Sunday, November 25, 2012

Batch 2: 'Merican IPA: Tasting Day

This one turned out pretty good. It's quite hoppy and not far from Two Hearted Ale. It's just a touch greener and a tad sweeter. I think a few more days of conditioning will take care of some of that grassiness, but I'm guessing the barely-noticable sweetness was because the beer didn't fully attenuate since it was somewhat underpitched. The color, like my last batch, is darker than anticipated. I'm not entirely sure about that, but I think it might have something to do with the boil. Overall, though, it's a good beer.

Sunday, November 11, 2012

Batch 2: 'Merican IPA: Bottling Day

I bottled this afternoon. I'm certainly getting better at that--although I somehow managed to step on and crush my airlock. I'm really optimistic about this one. This is going to be a long two weeks.

Thursday, November 8, 2012

Batch 2: 'Merican IPA: Fermenting

The fermentation ramped up about 16 hours after pitching. It was going gangbusters for about 48 hours. It slowed enough four days into fermentation that I replaced the blowoff tube with the airlock. When I made the transition, I added the additional 0.7 oz. of hops for dry-hopping, and then left for a weekend out of town. When I returned 48 hours later, I found the airlock clogged and ejected from the carboy and a bunch of blowoff residue on the carboy, the ground, and the burlap sack I use to keep the carboy shielded from light. It stunk, literally. I cleaned, re-sanitized, and reseated the airlock immediately. There were no signs of active fermentation. I quickly hopped on Facebook to consult my brewing buddies, and they assured me that there probably wasn't much to worry about.

Today, 11 days after pitching, I took a sample of the beer with a thief to measure the gravity. It ended up being 1.022 ("corrected" from 1.022 at 64º). With an OG of 1.078, a quick calculation estimates the alcohol content (by volume) to be just over 7%, which puts it right on par with the actual Two(-)Hearted Ale. I tasted the beer, and while it's a bit on the sweet side, the hop character seemed right on. I'm planning to bottle this weekend.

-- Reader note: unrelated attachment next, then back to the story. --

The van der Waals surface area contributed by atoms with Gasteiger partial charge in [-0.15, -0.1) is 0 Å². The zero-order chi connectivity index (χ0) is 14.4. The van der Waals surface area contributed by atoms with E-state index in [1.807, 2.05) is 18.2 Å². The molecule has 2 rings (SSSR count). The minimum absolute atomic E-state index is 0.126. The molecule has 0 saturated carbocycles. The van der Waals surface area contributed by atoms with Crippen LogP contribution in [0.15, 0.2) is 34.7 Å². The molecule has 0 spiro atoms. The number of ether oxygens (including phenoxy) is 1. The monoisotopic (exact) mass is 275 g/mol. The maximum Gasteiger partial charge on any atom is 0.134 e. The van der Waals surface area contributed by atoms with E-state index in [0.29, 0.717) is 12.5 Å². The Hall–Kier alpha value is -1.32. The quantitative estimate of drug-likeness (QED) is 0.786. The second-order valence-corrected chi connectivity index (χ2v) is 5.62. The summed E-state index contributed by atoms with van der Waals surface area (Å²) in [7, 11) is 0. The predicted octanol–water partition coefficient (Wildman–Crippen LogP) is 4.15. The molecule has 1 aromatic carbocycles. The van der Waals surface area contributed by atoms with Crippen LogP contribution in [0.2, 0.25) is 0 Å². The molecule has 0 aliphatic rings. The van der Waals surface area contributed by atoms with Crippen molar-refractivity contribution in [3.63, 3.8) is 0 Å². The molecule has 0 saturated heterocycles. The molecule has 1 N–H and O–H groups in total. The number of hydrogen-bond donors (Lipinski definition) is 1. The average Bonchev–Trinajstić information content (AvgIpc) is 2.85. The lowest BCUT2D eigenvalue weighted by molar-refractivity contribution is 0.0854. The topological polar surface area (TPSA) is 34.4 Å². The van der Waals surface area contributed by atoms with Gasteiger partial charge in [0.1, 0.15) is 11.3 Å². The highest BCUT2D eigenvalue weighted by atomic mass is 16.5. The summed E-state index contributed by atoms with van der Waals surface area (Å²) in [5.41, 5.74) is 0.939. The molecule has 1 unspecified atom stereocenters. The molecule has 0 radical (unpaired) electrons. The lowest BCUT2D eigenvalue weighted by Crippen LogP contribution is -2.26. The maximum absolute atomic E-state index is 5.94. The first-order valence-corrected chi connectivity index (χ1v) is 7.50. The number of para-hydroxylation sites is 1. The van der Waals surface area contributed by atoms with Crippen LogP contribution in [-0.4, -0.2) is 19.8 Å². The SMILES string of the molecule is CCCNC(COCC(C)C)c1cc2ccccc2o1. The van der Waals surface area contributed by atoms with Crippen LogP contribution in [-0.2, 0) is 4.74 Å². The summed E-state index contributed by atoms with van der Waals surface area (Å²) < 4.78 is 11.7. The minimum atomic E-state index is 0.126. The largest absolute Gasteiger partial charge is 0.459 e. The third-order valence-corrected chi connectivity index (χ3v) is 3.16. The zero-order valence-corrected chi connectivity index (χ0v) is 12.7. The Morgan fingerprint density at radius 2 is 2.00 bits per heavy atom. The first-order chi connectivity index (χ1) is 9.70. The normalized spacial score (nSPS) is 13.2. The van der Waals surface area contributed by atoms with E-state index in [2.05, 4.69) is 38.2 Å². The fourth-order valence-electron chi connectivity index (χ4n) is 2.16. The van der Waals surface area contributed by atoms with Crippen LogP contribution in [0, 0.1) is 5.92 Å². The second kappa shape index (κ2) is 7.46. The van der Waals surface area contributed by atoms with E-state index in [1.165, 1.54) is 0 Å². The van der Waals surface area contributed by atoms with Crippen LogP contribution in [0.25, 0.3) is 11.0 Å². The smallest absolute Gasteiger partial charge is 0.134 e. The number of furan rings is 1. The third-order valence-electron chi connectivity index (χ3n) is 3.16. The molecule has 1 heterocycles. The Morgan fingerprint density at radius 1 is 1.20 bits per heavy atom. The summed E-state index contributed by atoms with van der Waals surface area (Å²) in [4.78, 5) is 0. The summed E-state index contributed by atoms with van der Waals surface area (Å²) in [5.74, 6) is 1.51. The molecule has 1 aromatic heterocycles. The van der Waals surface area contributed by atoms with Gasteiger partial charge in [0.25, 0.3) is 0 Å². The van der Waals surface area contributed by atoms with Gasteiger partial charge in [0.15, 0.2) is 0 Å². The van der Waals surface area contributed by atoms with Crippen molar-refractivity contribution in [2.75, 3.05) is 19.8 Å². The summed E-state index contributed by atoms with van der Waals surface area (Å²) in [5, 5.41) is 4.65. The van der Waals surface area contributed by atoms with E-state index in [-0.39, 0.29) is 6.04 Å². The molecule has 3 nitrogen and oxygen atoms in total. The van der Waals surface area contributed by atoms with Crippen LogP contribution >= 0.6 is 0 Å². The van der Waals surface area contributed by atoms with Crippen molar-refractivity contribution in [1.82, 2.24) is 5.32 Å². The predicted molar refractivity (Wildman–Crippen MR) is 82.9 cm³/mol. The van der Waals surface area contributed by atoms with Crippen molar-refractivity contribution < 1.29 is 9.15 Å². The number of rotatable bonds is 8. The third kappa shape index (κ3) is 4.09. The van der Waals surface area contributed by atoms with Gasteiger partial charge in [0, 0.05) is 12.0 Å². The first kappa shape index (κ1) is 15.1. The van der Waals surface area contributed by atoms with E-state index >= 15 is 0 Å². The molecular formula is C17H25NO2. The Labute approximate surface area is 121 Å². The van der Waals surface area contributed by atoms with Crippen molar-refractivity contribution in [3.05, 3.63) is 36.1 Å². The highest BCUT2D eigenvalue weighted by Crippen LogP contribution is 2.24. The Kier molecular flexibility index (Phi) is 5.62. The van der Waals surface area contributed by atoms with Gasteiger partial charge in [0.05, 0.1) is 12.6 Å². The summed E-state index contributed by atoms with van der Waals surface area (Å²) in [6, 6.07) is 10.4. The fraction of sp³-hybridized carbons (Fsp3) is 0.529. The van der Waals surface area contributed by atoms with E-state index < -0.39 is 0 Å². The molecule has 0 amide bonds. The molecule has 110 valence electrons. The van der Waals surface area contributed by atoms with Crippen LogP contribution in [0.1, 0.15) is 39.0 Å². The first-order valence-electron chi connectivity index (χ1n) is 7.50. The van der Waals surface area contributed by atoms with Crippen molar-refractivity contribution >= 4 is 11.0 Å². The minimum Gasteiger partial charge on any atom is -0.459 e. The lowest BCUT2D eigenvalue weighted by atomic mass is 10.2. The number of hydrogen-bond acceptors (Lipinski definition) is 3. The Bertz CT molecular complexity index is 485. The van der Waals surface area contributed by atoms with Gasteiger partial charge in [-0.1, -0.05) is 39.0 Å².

Monday, October 29, 2012

Batch 2: 'Merican IPA: Pitching

I've found an issue about which I'm a little confused. I fear the guy at my local homebrew supply shop mislead me. I ended up using three 3.3 lb. (net weight) Briess "CBW Golden Light" liquid malt extract (LME) packages for the wort. I think--but am not certain--that the weight specified in recipes for LME is for the initial weight of the grain used in the wort that is concentrated, not the net weight of the LME. If this is indeed an error, I think I used too much LME. The starting gravity listed on the LME packaging is 1.035 per pound per gallon. The original gravity should be 1.064 according to recipe. My measured original gravity is 1.078. I'm worried that by using only a single Wyeast packet that I will be under-pitching the yeast. I guess we'll see.

Anyone out there in-the-know who can educate me about LME weight and proper pitching rates?

Regardless, the wort temperature was down to about 70º today so I pitched the yeast and set up the blowoff tube.

Batch 1: 'Merican IPA: Brewing Day

I started my second batch yesterday. You can find the full ingredient list here. Here was the program:
  1. Boil 4 gallons of water and set aside.
  2. Steep 10 oz. of CaraPils in 2 gallons of water for 30 min. at 155º and 10 minutes off heat.
  3. Add LME off heat and boil to break for 45 minutes.
  4. Hop.
    1. 0.7 oz. T-60 min.
    2. 0.7 oz. T-45 min.
    3. 0.7 oz. T-30 min.
    4. 0.7 oz. T-15 min.
    5. 0.7 oz. 0 min. for 10 minutes off heat
  5. Chill in ice water bath to break.
  6. Combine wort and water in carboy.
  7. Measure original gravity.
  8. Aerate wort.
  9. Pitch yeast when wort is below 68º.
The original gravity ended up being 1.078 (corrected from 1.076 at 77º). More on this in the next post.

The 4 gallons that I had initially set aside did not cool as quickly as I expected so the wort ended up being about 90º. I left that to cool in the carboy overnight.

I'll be dry hopping an additional 0.7 oz. of hops when fermentation has slowed and I replace the blowoff tube with the airlock.

Sunday, October 21, 2012

Batch 2: 'Merican IPA: Ingredients

I picked up the ingredients for my next batch yesterday at 5 Points Growlers Beer & Brew Supply. I converted an all-grain recipe I found online for a clone of Bell's Two Hearted Ale to an extract (with specialty grains) recipe using the trial version of BeerSmith. Here's what I got:
  • 10 lb. – Pale liquid extract
  • 10 oz. – CaraPils grains
  • 4 oz. – Centennial hops
  • 1 packet – Wyeast American Ale II Yeast (#1272)
It's going to be a high-gravity hop-heavy monster of a beer! I can't wait to get started.

By the way, this just needs to be said: it kills me that "Two Hearted Ale" is not hyphenated. Correctly, it should be "Two-hearted Ale." Ugh.

Monday, October 1, 2012